After a quick explanation and a rather convincing smooch with Lois (which writer/artist Jurgens would have deliberately recall Superman and Lois’ final kiss in Superman #75), we were flying off to the remains of Coast City alongside the Clone Superboy, John Henry Irons (soon to be rechristened as Steel), and this be-mulleted Strange Visitor—a literal Superman Revenge Squad dead-set on dismantling the nefarious Cyborg Superman for good. The hype was real.

THE BOOK: Which brings us to Superman #82, an issue operating with the momentum of nearly a full year of incredibly dramatic storytelling behind it. As a showdown issue, the most important task set before Superman #82—beyond establishing both the defeat of Hank Henshaw and the unquestionable return of Superman—was to explain how Superman could possibly return from the grave without diminishing the impact of the previous year’s “Doomsday!” storyline.

That explanation would require some glorious pseudo-Krypto-science, delivered plainly by the Eradicator between the issue’s frequent bursts of action. (“You were categorically deceased, Kal-El,” he tells a bewildered Superman. “Another day, another set of circumstances… and your resuscitation might not have been possible.”) The short version? The Eradicator had absconded with Superman’s dead body and brought it to the Fortress of Solitude (hence the empty super-casket from before), left him poaching in the healing baths of an egg-like Kryptonian birthing matrix, and let life—and the Fortress’ solar receptors—find a way.

It was comic book silliness cranked up to “Olympian.” Superhero logic explained away with a smirk and a shrug. And it worked. After all, why shouldn’t the source of Superman’s powers also allow him a post-Doomsday mulligan?

Besides, Superman’s resurrection wasn’t the source of dissonance I had found in Superman #82—it was the decision to let the purportedly under-powered hero come to Coast City packing an ordinance of laser blasters and rifles. Late in the issue, Superman and the Eradicator found themselves trapped in the core of Engine City with Henshaw, who used the city’s energy source—Kryptonite, because of course it was—against our shaggy Man of Steel and he still managed to knock Henshaw’s jaw right the hell off with a single punch. So what was with the guns?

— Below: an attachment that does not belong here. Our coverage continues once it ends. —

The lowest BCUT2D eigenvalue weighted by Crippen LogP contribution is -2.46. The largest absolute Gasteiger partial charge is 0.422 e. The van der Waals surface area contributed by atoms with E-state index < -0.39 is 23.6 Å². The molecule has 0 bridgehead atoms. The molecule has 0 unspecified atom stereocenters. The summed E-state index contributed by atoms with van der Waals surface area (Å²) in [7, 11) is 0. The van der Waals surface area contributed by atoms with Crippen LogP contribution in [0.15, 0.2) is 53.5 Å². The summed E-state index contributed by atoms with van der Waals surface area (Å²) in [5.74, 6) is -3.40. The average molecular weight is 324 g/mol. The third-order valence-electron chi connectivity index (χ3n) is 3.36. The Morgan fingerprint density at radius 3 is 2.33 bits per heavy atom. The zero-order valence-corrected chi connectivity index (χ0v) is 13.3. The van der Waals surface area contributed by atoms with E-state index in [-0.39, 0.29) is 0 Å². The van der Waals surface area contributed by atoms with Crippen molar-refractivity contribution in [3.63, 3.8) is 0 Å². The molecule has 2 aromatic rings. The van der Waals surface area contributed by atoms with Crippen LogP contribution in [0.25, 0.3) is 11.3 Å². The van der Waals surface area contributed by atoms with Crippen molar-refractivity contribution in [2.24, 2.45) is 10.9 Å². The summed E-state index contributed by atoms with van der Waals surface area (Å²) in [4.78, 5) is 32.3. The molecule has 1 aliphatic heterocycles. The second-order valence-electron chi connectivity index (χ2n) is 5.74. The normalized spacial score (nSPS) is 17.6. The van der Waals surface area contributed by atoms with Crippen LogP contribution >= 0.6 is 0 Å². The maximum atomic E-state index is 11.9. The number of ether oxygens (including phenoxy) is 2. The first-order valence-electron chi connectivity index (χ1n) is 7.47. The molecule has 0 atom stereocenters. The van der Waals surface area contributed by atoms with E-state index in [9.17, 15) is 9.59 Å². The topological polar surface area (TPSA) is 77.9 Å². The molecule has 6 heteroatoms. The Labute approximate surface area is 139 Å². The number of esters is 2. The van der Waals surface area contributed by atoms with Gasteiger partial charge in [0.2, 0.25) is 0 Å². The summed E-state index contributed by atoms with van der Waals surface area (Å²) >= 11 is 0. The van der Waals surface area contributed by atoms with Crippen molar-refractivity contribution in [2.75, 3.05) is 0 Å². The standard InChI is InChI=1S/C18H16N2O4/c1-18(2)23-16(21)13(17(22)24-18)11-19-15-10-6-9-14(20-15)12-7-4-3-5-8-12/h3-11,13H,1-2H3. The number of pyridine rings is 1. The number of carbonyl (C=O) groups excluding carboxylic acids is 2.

'Superman' #82 remains an iconic grudge match for the ages
Interior page from ‘Superman’ #82. Art: Dan Jurgens, Brett Breeding, Glenn Whitmore, John Costanza/DC Comics

Superman with shoulder-length locks, decked out in black and blasting lasers, is an entire mood. And I respect it. It also made a killer action figure. But to herald the mighty return of Superman with the dude blasting a path towards his Cyborg imposter was the exact kind of “eye-for-an-eye” vengeance that Superman has never stood for. (“We’re playing for keeps!” he bellows, hilariously, at one point.) It’s one of the few components in the “Reign of the Supermen!” saga that just doesn’t fit.

That aside, Superman #82 was a glory to behold. It boasted the strongest visuals Jurgens & Breeding had conjured since Superman #75, and colorist Glenn Whitmore amped up the fidelity of Superman’s reds and blues (seen in most of the issue draped blasphemously over the Cyborg Superman) to remind us what Superman was fighting for. Even John Costanza’s reliably workmanlike letters reflected the fury in the voices of Kal-El and Hank Henshaw. A nigh-perfect confluence of creators, character, and narrative momentum that coalesced into an audacious, can’t-be-topped finale.

So. With the Eradicator making his final sacrifice, standing between Superman and a tremendous blast of Kryptonite energy (thus protecting the sanctity of Kryptonian life, his sole function), Superman was restored. And the Cyborg Superman was about to get his.

Superman #82 remains an iconic grudge match for the ages. It boldly ushered in a new era for the Superman line… though wholehearted attempts to out-do the “Death and Return” saga came frequently in the years that followed with diminishing returns. (I’m looking at you, Superman/Doomsday: Hunter/Prey, Doomsday Wars, etc.) We’re still feeling the effects of Superman’s death and subsequent return to this day—both in the DCU and in our very real comic-collecting lives—but it’s heartening to know that this is one super-saga that still lives up to the monumental hype that surrounds it.

'Superman' #82 remains an iconic grudge match for the ages
Interior page from ‘Superman’ #82. Art: Dan Jurgens, Brett Breeding, Glenn Whitmore, John Costanza/DC Comics

NOSTALGIA-FEST OR REPRESSED NIGHTMARE? Superman #82 didn’t just cap off the most ambitious Superman story told up to that point, it sent the Man of Steel soaring towards an optimistic tomorrow with our hearts flying with him.

RETROGRADE: 9 out of 10